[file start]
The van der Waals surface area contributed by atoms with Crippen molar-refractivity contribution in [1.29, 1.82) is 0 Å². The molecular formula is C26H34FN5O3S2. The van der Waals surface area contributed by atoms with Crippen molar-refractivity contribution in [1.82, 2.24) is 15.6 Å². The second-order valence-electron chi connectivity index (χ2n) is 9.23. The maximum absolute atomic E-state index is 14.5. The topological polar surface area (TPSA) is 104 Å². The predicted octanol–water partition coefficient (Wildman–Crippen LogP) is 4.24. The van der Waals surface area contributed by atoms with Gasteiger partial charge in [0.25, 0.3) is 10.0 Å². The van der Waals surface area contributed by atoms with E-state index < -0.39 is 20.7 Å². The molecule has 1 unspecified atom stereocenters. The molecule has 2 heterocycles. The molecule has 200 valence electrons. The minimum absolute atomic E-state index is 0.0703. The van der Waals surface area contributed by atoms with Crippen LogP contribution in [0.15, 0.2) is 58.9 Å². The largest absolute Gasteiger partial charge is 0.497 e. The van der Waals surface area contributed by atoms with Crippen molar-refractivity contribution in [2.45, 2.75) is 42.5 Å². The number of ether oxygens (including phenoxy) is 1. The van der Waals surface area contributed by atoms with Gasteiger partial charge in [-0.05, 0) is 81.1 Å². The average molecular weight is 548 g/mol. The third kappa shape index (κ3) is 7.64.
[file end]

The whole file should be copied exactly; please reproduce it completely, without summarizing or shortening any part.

The van der Waals surface area contributed by atoms with Crippen molar-refractivity contribution in [1.29, 1.82) is 0 Å². The molecular formula is C26H34FN5O3S2. The van der Waals surface area contributed by atoms with Crippen molar-refractivity contribution in [1.82, 2.24) is 15.6 Å². The second-order valence-electron chi connectivity index (χ2n) is 9.23. The maximum absolute atomic E-state index is 14.5. The topological polar surface area (TPSA) is 104 Å². The predicted octanol–water partition coefficient (Wildman–Crippen LogP) is 4.24. The van der Waals surface area contributed by atoms with Gasteiger partial charge in [0.25, 0.3) is 10.0 Å². The van der Waals surface area contributed by atoms with E-state index < -0.39 is 20.7 Å². The molecule has 1 unspecified atom stereocenters. The molecule has 2 heterocycles. The molecule has 200 valence electrons. The minimum absolute atomic E-state index is 0.0703. The van der Waals surface area contributed by atoms with Crippen LogP contribution in [0.15, 0.2) is 58.9 Å². The largest absolute Gasteiger partial charge is 0.497 e. The van der Waals surface area contributed by atoms with Crippen molar-refractivity contribution in [2.45, 2.75) is 42.5 Å². The number of ether oxygens (including phenoxy) is 1. The van der Waals surface area contributed by atoms with Gasteiger partial charge in [-0.05, 0) is 81.1 Å². The average molecular weight is 548 g/mol. The third kappa shape index (κ3) is 7.64.